Taste first, Pay later

In the Indian sweet shops it’s common practice that people taste every sweet they want to buy. That gives them better feeling and idea of the real taste before they actually pay for it. On the web we have similar practice called Gradual Engagement, where we first let the users try the website/web application before asking them to sign up.

What is Gradual Engagement?

In simple words of Luke Wroblewski:

“Gradual engagement is an alternative to the all too common sign-up form. I’m sure you’ve encountered your fair share. You come across a new Web service and the first thing you need to do is fill out a registration form. As a new customer experience, that sucks.”

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In his recent articles: Gradual Engagement Boosts Twitter Sign-Ups by 29%, Luke sheds more light on this topic and compares the difference made by following Gradual Engagement.

How I used this approach?

After reading Web Form design, my approach has changed for designing web applications and sign up process. Earlier this year, I had an opportunity to work on the redesign of Proprofs.com’s Quiz-School website.

In the previous Quiz-School design, the quiz making process was generic – click the call-to-action button, sign-in/sign-up and start creating quiz. Users have to spend time in registration process before they have any idea of how things will work after signing up. It is not sure if they will be actually using the site for creating quizzes or just leave it forever.

I thought of using Gradual Engagement by allowing users to create their quiz first (Step 2.1) and then sign-in/sign-up (Step 5.1) to share their quiz afterwards. No doubt this will also take same time as the usual process does, but in this case the user has better idea of the product.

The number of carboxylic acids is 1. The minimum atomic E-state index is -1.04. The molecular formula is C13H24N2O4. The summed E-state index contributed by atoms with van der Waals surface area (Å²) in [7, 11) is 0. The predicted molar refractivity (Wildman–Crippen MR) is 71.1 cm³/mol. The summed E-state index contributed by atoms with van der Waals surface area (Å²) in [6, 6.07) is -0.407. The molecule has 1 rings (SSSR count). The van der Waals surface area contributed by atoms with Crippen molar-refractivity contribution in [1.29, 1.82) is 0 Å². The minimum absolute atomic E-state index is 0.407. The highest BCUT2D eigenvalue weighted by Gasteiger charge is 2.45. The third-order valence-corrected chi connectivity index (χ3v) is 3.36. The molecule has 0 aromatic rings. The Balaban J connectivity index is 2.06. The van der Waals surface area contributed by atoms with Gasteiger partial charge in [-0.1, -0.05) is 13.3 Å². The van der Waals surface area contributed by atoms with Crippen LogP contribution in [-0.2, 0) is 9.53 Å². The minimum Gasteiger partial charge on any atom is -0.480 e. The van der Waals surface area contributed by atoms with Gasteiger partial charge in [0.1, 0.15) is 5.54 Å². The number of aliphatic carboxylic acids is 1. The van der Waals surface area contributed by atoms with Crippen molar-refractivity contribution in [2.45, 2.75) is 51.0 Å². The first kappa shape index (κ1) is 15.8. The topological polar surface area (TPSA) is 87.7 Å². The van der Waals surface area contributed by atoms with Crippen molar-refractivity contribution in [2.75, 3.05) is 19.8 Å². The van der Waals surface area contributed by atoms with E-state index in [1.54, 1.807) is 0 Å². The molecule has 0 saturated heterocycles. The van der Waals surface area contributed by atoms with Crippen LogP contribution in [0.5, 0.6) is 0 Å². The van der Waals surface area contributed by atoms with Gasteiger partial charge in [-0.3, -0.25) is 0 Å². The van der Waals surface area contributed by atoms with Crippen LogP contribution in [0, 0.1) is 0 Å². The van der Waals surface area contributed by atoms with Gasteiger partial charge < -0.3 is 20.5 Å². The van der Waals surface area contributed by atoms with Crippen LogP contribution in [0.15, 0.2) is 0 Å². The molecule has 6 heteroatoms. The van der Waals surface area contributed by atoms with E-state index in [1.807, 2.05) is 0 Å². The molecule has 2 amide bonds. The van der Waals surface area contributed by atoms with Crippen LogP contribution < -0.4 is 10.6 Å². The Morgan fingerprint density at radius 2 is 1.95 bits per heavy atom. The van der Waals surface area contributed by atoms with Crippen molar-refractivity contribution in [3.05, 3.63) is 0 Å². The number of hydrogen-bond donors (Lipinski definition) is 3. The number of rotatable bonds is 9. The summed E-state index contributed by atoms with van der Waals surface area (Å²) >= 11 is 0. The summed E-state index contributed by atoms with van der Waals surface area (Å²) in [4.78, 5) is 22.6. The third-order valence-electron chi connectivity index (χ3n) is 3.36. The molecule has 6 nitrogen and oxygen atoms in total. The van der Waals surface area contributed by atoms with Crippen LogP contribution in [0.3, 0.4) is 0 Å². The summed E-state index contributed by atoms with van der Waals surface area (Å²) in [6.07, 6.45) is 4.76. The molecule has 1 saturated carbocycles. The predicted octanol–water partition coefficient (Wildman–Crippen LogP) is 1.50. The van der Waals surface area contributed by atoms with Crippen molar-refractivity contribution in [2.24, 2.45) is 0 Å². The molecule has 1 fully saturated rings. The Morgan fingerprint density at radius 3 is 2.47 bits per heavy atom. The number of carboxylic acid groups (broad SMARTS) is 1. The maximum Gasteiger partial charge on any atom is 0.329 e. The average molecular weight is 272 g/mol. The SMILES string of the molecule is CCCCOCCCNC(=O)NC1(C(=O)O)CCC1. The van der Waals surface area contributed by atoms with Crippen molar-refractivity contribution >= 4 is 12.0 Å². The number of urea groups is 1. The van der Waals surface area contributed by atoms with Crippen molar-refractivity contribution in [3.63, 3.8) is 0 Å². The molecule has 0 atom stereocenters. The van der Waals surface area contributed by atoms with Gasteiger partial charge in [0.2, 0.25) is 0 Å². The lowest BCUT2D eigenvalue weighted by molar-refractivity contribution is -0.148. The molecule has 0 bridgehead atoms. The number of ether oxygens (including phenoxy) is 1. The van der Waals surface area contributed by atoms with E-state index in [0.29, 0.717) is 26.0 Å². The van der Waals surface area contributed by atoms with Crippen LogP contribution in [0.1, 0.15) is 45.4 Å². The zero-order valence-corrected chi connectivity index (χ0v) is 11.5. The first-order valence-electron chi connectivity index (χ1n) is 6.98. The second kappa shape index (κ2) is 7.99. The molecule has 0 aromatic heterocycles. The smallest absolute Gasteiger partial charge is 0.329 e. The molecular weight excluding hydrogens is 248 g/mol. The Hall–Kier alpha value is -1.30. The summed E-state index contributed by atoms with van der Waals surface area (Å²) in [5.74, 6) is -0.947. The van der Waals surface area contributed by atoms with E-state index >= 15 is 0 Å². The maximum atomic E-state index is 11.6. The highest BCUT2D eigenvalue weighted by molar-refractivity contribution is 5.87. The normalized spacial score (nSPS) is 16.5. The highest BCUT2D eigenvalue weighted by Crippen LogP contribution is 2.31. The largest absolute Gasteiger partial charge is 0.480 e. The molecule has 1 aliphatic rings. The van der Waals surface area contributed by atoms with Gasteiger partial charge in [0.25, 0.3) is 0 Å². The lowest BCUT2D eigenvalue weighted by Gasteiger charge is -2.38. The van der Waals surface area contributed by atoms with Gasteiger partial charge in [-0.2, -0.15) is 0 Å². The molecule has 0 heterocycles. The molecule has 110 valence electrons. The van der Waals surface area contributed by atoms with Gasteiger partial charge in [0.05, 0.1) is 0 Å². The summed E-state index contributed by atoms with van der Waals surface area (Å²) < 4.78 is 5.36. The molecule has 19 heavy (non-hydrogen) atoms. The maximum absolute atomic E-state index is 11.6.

In this project I also enhanced other quiz-creation-forms so that they make more sense and are usable.

Quiz compare

Refreshed and Realigned

Apart from enhancing user-experience and improving usability in quiz creation process I also redesigned their homepage to achieve their goals.

Proprofs homepage compared


Add your comment

  • # Joshua Lay
    says on July 22

    Great redesign Amrinder!

    You’re gratifying the visitors reason for engagement with the site first. There’s no thought interrupt until they’ve achieved their task of creating the quiz.

    More and more I see sign up first as a huge roadblock to even bother with a site. Since the web is so big there’s always another option out there. Unless it’s a really niche market.

    What I hate are some news sites, usually the off springs of real publications, requiring you to sign up before you can read an article. How do I know it’s something worth reading before bothering with membership? I’ll just read elsewhere.

  • # Lux
    says on July 22

    Interesting! Now I have a better idea why you evangelized this ‘gradual engagement’ approach for EyesAndFeet.com too.

    After our launch, I guess you can talk about this too 🙂

    Great work on our UX, by the way.

    Founder, eyesandfeet.com